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Tip: Understanding Rank

PEP-Web Tip of the Day

When you do a search, you can sort the results bibliographically alphabetical or by “rank”. What is Rank?

Rank refers to the search engine’s “best guess” as to the relevance of the result to the search you specified. The exact method of ranking used varies a bit depending on the search. In its most basic level, when you specify a single search term, rank looks at the density of the matches for the word in the document, and how close to the beginning of the document they appear as a measure of importance to the paper’s topic. The documents with the most matches and where the term is deemed to have the most importance, have the highest “relevance” and are ranked first (presented first).

When you specify more than one term to appear anywhere in the article, the method is similar, but the search engine looks at how many of those terms appear, and how close together they appear, how close to the beginning of the document, and can even take into account the relative rarity of the search terms and their density in the retrieved file, where infrequent terms count more heavily than common terms.

To see a simple example of this, search for the words (not the phrase, so no quotes):

unconscious communications

Look at the density of matches in each document on the first page of the hits. Then go to the last page of matched documents, and observe the density of matches within the documents.

A more complex search illustrates this nicely with a single page and only 15 matches:

counter*tr* w/25 “liv* out” w/25 enact*

There are a lot of word forms and variants of the words (due to the * wildcards) above that can match, but the proximity (w/25) clause limits the potential for matching. What’s interesting here though is how easily you can see the match density decrease as you view down the short list.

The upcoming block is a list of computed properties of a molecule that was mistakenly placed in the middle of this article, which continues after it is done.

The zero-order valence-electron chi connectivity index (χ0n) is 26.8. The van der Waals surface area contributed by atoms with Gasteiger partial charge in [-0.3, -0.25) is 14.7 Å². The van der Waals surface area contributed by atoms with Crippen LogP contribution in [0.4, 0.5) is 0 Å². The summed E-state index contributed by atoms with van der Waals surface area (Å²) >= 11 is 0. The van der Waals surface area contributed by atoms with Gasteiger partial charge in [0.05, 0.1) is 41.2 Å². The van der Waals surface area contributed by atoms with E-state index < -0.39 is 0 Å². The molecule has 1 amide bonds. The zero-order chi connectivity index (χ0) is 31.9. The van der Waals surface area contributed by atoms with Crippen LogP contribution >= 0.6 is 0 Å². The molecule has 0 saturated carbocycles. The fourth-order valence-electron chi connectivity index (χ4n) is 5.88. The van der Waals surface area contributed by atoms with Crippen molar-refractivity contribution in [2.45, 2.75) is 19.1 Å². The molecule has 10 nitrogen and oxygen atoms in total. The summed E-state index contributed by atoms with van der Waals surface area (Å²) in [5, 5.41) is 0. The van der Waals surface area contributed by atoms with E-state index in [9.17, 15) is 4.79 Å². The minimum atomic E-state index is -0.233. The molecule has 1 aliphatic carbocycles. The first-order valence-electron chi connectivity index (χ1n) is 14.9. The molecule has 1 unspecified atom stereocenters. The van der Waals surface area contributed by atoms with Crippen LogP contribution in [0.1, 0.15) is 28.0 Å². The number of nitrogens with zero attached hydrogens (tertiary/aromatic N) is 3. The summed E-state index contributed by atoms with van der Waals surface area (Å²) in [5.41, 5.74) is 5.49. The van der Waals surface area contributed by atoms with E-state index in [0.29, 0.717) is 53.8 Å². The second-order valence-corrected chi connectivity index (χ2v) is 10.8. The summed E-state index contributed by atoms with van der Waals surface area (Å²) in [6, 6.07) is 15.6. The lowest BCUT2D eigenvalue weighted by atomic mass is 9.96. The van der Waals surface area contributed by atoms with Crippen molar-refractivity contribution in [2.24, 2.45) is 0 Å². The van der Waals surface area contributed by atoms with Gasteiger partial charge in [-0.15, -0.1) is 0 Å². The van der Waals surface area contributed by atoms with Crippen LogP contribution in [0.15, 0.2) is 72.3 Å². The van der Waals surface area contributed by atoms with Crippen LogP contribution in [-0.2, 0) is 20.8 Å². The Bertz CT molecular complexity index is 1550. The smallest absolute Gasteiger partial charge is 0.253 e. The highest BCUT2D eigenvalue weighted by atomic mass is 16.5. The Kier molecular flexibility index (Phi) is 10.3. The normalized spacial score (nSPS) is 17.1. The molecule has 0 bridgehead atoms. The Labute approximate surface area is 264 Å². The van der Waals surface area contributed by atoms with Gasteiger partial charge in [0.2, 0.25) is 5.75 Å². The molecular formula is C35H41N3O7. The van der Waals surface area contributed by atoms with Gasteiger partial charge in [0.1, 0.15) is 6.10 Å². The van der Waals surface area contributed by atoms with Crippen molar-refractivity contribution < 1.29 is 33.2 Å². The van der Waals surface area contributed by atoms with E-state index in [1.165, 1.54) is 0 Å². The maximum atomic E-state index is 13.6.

The end result of selecting order by rank is that the search engine’s best “guess” as to which articles are more relevant appear higher on the list than less relevant articles.

For the complete list of tips, see PEP-Web Tips on the PEP-Web support page.

Hunt, W.R. (1984). The Psychology of Stuttering: The Insights of I. Peter Glauber. Contemp. Psychoanal., 20:464-470.

(1984). Contemporary Psychoanalysis, 20:464-470

The Psychology of Stuttering: The Insights of I. Peter Glauber

Winslow R. Hunt, M.D.

PSYCHOANALYSIS HAS BY NOW SO LONG a history, and its literature so vast, that important understandings can become lost in that mass. This is especially the case when a syndrome is relatively uncommon, when the persons suffering from it do not usually seek analysis, and when it is not in an area of current theoretical interest. Stuttering was at one time of considerable concern to psychoanalysis; to my knowledge it has not been so recently. The definitive contributions to date were made during the 1940s and '50s by Dr. I. Peter Glauber, who died in 1966, and whose papers have been collected recently and edited by his widow and published in book form (Glauber, 1982). I was analyzed by Dr. Glauber about 30 years ago. This paper will be a summary and appreciation of his work. It will be a brief memoir of that analysis.

In general, people who write about stuttering seem determined, with striking repetitive concreteness, to find something wrong with the speech apparatus itself, no longer with the tongue, as formerly, but now with the respiratory or neural mechanisms. Yet it is easy to demonstrate that the stutterer has nothing wrong with his speech equipment.

[This is a summary or excerpt from the full text of the book or article. The full text of the document is available to subscribers.]

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